Medical experts testify about the victim's specific injury or injuries, their prognosis and recovery options, and their treatment information. If it applies, they will also provide their expert opinion on how the injury will affect the victim for a certain time period or for the rest of their life. In medical malpractice cases, a medical expert is almost always necessary to testify about the normal standard of care and how the defendant deviated from this standard. Because medical malpractice cases revolve completely around the idea of what a typical doctor would do, it is critical to have a doctor from that field to testify; they are often credible and well-reputed in their field. Medical experts will most likely not be the injured person's regular or primary care doctors or health providers, but rather ones that examine them after the case starts. Once they complete a series of examinations they then offer independent reports and opinions about the victim's injuries. They may do this on a consulting and/or testifying basis. Medical experts could be specialists, such as orthopedic surgeons, or more general practitioners; this greatly depends on the needs of the case.

Mental Health Experts

Mental health experts most often testify or consult about how the accident has affected the mental and emotional state of the injured person. This testimony may be used to support claims for compensation of pain and suffering, loss of enjoyment of life, or loss of normal functions.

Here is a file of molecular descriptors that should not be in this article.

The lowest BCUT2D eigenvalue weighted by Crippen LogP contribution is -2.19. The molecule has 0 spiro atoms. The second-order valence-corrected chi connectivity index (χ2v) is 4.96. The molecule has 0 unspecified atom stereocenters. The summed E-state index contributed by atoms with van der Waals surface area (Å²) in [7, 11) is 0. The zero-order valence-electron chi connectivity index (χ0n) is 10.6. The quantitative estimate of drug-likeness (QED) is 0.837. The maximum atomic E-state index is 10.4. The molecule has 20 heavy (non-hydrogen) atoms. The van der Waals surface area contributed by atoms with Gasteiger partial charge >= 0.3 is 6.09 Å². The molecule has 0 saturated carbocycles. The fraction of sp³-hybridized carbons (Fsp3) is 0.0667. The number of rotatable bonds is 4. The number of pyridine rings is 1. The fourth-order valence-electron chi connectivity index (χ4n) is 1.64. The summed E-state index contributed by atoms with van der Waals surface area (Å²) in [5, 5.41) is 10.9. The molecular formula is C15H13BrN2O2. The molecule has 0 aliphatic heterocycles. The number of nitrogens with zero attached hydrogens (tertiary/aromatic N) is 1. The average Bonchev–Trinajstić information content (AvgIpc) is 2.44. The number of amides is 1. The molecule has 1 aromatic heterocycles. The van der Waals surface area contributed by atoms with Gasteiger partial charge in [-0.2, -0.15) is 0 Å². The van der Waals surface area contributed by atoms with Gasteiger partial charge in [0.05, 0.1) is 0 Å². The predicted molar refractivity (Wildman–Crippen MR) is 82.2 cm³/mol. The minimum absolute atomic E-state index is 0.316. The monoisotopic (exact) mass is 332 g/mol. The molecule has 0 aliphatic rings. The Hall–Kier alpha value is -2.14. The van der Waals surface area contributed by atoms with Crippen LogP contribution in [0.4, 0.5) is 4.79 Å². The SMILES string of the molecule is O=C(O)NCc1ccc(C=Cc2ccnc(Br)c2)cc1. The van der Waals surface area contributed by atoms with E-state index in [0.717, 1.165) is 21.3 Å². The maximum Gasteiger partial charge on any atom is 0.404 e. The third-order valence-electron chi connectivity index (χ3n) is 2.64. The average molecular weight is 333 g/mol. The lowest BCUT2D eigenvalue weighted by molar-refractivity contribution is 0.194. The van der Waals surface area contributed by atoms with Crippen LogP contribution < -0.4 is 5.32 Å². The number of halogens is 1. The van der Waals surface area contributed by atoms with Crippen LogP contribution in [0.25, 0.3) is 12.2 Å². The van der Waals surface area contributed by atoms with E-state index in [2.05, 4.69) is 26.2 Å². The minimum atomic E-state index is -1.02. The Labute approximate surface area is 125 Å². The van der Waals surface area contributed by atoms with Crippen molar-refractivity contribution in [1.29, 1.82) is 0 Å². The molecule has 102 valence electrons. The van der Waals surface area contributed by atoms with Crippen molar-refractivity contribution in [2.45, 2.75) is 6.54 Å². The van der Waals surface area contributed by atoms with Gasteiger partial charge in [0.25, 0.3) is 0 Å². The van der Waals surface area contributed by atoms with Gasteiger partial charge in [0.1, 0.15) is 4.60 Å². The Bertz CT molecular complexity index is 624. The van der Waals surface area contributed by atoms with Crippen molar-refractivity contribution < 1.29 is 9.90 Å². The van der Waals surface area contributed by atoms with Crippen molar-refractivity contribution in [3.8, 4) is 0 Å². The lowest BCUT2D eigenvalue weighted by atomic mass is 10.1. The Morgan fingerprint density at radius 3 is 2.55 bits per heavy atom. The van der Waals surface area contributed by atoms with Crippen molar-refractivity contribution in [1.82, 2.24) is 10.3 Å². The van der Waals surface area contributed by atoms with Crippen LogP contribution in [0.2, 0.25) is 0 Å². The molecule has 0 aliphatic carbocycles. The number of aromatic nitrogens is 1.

They most likely provide expert, medically-backed information about things like post-accident PTSD, the emotional trauma of dealing with a disability, or how the injury will temporarily or permanently affect the victim's psyche.

Accident Reconstruction Experts

Accident reconstruction experts specialize in helping law enforcement agencies and attorneys reconstruct accidents. These experts have training in investigating accidents in order to unravel the sequence of events that resulted in an accident. They then use that information to reconstruct exactly how the accident happened. This is often done with drawings, models, and special computer programs. They can also determine the physics of the accident, presenting such information as the speed the vehicle was traveling, the force of impact, and the direction everything was moving. This information helps establish the link between the accident and the victim's injuries. The accident reconstruction expert's visual account of the accident plays a big role in helping the jury to understand the facts of the case. Seeing the accident happen in more tangible 3D model is much easier for a jury to understand than just simply asking them to imagine what happened.

Economics Experts

In a personal injury case, the plaintiff is claiming that their injury(s) has affected their ability to earn a living, pay for expenses, and/or live a comfortable life from that point on. An economics expert can testify about how exactly the injury has and will affect the economic prospects of the client. For example, this includes things like the value of future wages the injured victim might have earned if not for their injury. This type of testimony can be critical in supporting a claim for compensation of lost wages.

Engineering Experts